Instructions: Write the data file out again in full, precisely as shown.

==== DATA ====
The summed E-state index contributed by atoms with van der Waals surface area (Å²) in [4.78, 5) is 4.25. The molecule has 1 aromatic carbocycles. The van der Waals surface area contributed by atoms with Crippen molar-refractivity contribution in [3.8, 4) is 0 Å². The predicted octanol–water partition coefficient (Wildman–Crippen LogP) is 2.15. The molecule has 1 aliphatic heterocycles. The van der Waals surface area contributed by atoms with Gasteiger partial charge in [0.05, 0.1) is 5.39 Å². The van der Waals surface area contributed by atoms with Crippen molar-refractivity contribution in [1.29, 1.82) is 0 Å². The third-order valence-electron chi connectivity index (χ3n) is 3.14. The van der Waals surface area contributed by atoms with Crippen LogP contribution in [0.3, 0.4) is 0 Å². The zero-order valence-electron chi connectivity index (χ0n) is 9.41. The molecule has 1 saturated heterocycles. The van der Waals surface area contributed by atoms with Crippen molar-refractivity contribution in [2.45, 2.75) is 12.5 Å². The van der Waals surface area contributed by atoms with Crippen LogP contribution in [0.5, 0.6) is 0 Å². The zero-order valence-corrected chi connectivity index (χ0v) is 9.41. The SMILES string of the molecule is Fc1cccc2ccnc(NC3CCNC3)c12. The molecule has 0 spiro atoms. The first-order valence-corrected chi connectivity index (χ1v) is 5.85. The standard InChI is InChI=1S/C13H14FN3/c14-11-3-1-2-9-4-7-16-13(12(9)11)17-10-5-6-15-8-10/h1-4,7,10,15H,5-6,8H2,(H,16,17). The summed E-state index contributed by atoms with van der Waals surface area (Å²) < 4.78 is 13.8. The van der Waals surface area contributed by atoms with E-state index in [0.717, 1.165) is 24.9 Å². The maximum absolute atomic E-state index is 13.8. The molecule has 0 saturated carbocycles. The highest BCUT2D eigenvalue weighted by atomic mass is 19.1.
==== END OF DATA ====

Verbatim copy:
The summed E-state index contributed by atoms with van der Waals surface area (Å²) in [4.78, 5) is 4.25. The molecule has 1 aromatic carbocycles. The van der Waals surface area contributed by atoms with Crippen molar-refractivity contribution in [3.8, 4) is 0 Å². The predicted octanol–water partition coefficient (Wildman–Crippen LogP) is 2.15. The molecule has 1 aliphatic heterocycles. The van der Waals surface area contributed by atoms with Gasteiger partial charge in [0.05, 0.1) is 5.39 Å². The van der Waals surface area contributed by atoms with Crippen molar-refractivity contribution in [1.29, 1.82) is 0 Å². The third-order valence-electron chi connectivity index (χ3n) is 3.14. The van der Waals surface area contributed by atoms with Crippen LogP contribution in [0.3, 0.4) is 0 Å². The zero-order valence-electron chi connectivity index (χ0n) is 9.41. The molecule has 1 saturated heterocycles. The van der Waals surface area contributed by atoms with Crippen molar-refractivity contribution in [2.45, 2.75) is 12.5 Å². The van der Waals surface area contributed by atoms with Crippen LogP contribution in [0.5, 0.6) is 0 Å². The zero-order valence-corrected chi connectivity index (χ0v) is 9.41. The SMILES string of the molecule is Fc1cccc2ccnc(NC3CCNC3)c12. The molecule has 0 spiro atoms. The first-order valence-corrected chi connectivity index (χ1v) is 5.85. The standard InChI is InChI=1S/C13H14FN3/c14-11-3-1-2-9-4-7-16-13(12(9)11)17-10-5-6-15-8-10/h1-4,7,10,15H,5-6,8H2,(H,16,17). The summed E-state index contributed by atoms with van der Waals surface area (Å²) < 4.78 is 13.8. The van der Waals surface area contributed by atoms with E-state index in [0.717, 1.165) is 24.9 Å². The maximum absolute atomic E-state index is 13.8. The molecule has 0 saturated carbocycles. The highest BCUT2D eigenvalue weighted by atomic mass is 19.1.